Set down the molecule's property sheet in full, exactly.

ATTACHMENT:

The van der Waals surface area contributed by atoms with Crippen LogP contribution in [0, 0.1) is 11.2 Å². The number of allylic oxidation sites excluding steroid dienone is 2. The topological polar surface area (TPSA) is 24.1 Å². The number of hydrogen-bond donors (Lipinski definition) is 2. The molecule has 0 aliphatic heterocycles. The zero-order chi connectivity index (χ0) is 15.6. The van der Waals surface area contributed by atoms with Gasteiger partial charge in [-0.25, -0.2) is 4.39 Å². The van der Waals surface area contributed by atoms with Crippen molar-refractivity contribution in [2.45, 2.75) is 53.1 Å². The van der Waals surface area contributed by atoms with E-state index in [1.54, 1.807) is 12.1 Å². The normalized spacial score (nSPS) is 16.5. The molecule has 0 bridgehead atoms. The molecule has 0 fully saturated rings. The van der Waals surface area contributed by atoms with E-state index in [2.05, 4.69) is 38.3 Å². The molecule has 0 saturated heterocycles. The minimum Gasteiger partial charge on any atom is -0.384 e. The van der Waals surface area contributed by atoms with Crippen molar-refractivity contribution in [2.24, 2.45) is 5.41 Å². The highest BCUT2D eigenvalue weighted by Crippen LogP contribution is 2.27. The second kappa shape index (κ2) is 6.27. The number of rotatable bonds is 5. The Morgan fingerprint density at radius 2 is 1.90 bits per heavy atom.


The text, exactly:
The van der Waals surface area contributed by atoms with Crippen LogP contribution in [0, 0.1) is 11.2 Å². The number of allylic oxidation sites excluding steroid dienone is 2. The topological polar surface area (TPSA) is 24.1 Å². The number of hydrogen-bond donors (Lipinski definition) is 2. The molecule has 0 aliphatic heterocycles. The zero-order chi connectivity index (χ0) is 15.6. The van der Waals surface area contributed by atoms with Gasteiger partial charge in [-0.25, -0.2) is 4.39 Å². The van der Waals surface area contributed by atoms with Crippen molar-refractivity contribution in [2.45, 2.75) is 53.1 Å². The van der Waals surface area contributed by atoms with E-state index in [1.54, 1.807) is 12.1 Å². The normalized spacial score (nSPS) is 16.5. The molecule has 0 bridgehead atoms. The molecule has 0 fully saturated rings. The van der Waals surface area contributed by atoms with E-state index in [2.05, 4.69) is 38.3 Å². The molecule has 0 saturated heterocycles. The minimum Gasteiger partial charge on any atom is -0.384 e. The van der Waals surface area contributed by atoms with Crippen molar-refractivity contribution in [2.24, 2.45) is 5.41 Å². The highest BCUT2D eigenvalue weighted by Crippen LogP contribution is 2.27. The second kappa shape index (κ2) is 6.27. The number of rotatable bonds is 5. The Morgan fingerprint density at radius 2 is 1.90 bits per heavy atom.